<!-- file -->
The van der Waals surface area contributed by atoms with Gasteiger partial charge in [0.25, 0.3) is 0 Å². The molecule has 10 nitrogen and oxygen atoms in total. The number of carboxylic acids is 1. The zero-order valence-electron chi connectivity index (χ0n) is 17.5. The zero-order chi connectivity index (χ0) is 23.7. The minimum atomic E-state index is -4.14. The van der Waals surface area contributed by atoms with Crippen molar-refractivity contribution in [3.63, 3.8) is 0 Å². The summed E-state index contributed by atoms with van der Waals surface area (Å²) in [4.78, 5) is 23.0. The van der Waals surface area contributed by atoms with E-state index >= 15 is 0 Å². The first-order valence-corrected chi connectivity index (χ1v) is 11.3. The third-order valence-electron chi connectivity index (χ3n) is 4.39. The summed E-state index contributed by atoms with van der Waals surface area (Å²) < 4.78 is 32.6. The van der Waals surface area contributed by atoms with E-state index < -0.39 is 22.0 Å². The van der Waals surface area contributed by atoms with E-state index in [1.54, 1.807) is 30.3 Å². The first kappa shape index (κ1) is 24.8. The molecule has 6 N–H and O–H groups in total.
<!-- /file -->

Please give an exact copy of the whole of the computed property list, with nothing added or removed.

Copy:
The van der Waals surface area contributed by atoms with Gasteiger partial charge in [0.25, 0.3) is 0 Å². The molecule has 10 nitrogen and oxygen atoms in total. The number of carboxylic acids is 1. The zero-order valence-electron chi connectivity index (χ0n) is 17.5. The zero-order chi connectivity index (χ0) is 23.7. The minimum atomic E-state index is -4.14. The van der Waals surface area contributed by atoms with Crippen molar-refractivity contribution in [3.63, 3.8) is 0 Å². The summed E-state index contributed by atoms with van der Waals surface area (Å²) in [4.78, 5) is 23.0. The van der Waals surface area contributed by atoms with E-state index >= 15 is 0 Å². The first-order valence-corrected chi connectivity index (χ1v) is 11.3. The third-order valence-electron chi connectivity index (χ3n) is 4.39. The summed E-state index contributed by atoms with van der Waals surface area (Å²) < 4.78 is 32.6. The van der Waals surface area contributed by atoms with E-state index < -0.39 is 22.0 Å². The van der Waals surface area contributed by atoms with E-state index in [1.54, 1.807) is 30.3 Å². The first kappa shape index (κ1) is 24.8. The molecule has 6 N–H and O–H groups in total.